Benzing has authored numerous high-ranking publications contributing seminal discoveries to the field of molecular nephrology and is also on the editorial board of several leading international journals including Science Signaling, Journal of the American Society of Nephrology, etc. Further, Benzing‘s work has also been acknowledged by his being awarded with numerous prizes including the Franz-Volhard prize of the German Society of Nephrology, the Buding research award of the German Society of Hypertension, the Young Investigator Award of the American Society of Nephrology and the Ernst-Jung Award for Medicine. Finally, he is an Honorary Fellow of the American Society of Nephrology and elected member of the Ludwig-Heilmeyer Society and the German National Academy of Sciences Leopoldina.


Research interests

There is an ever-increasing proportion of the ageing population affected by renal disease and hypertension. Although ”normal ageing“ does not necessarily cause dramatic changes in the reduction of kidney‘s filtration rate, a strongly increased incidence of hypertension and a high susceptibility to acute kidney failure are very common findings. For example, more than 30% of the population over the age of 65 present with chronic renal disease (CKD), hypertension or susceptibility to acute renal injury. Importantly, it is now clear that renal damage and CKD are major independent risk factors for cardiovascular morbidity and mortality including stroke, myocardial infarction and heart failure. Thus, age-related kidney disease is among the most important non-neoplastic lesions that affect overall morbidity and mortality in the ageing population. To date, the main causes of age-related renal pathologies are not well understood; however, genetic as well as environmental factors are known to play a role. The Benzing group studies molecular mechanisms of progressive kidney ageing and dysfunction of the renal ultrafiltration units using mouse and Drosophila melanogaster as model organisms. Moreover, the lab also addresses signalling networks in renal carcinogenesis, longevity pathways in C. elegans that are regulated through kidney-expressed oncogenes, and the dynamics of carcinogenesis and ageing. Finally, it also studies the effects of new therapies using molecular systems biology.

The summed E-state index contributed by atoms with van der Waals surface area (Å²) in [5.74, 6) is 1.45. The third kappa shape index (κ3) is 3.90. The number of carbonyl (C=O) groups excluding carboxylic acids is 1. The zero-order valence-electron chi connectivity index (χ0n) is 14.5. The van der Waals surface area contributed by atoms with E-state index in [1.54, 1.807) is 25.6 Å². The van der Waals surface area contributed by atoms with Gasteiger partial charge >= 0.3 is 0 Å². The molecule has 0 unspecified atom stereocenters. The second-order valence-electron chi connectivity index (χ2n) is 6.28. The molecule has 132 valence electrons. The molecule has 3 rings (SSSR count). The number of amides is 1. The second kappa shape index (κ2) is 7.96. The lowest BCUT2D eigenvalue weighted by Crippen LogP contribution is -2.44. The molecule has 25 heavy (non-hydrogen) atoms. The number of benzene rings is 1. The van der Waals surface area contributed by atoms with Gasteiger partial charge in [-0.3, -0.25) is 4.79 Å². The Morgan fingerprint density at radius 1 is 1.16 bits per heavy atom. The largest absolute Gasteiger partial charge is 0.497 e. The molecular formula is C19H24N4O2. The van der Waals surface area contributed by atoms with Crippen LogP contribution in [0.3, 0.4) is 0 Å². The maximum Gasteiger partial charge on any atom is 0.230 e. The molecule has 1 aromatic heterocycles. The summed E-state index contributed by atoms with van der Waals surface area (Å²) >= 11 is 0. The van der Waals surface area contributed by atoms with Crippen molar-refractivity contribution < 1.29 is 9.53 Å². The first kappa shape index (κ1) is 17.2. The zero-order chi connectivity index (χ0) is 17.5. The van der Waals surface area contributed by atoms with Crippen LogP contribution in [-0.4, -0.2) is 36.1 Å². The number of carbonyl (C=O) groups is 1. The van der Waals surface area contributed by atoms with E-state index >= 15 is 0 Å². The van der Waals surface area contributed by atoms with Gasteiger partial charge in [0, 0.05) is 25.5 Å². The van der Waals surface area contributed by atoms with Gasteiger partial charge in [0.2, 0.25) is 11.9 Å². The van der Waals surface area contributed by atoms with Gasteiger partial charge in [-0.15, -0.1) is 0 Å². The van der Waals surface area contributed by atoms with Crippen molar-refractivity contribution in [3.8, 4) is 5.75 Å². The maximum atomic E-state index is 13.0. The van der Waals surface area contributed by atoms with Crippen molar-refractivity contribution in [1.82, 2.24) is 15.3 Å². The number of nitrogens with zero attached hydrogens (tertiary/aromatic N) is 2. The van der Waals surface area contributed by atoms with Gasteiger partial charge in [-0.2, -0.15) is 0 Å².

Previous scientific achievements

The team of Professor Benzing studies the molecular ­basis of kidney diseases focussing on disorders of the kidney filtration barrier, cilia-related diseases and age-related ­pathologies. They have pioneered the concept of signalling at the slit diaphragm, a specialized cell junction at the kidney filtration barrier. Together with collaborating investigators all over the world they deciphered the function of this protein complex and its role in controlling the biology of podocytes, essential structures at the kidney filtration barrier. Moreover, the team has investigated signalling through cilia, sensory organelles that play a role in controlling animal survival and longevity. Seminal studies of the lab have led to the discovery of novel genes involved in controlling the pathogenesis ciliopathies and a variety of age-related kidney disorders.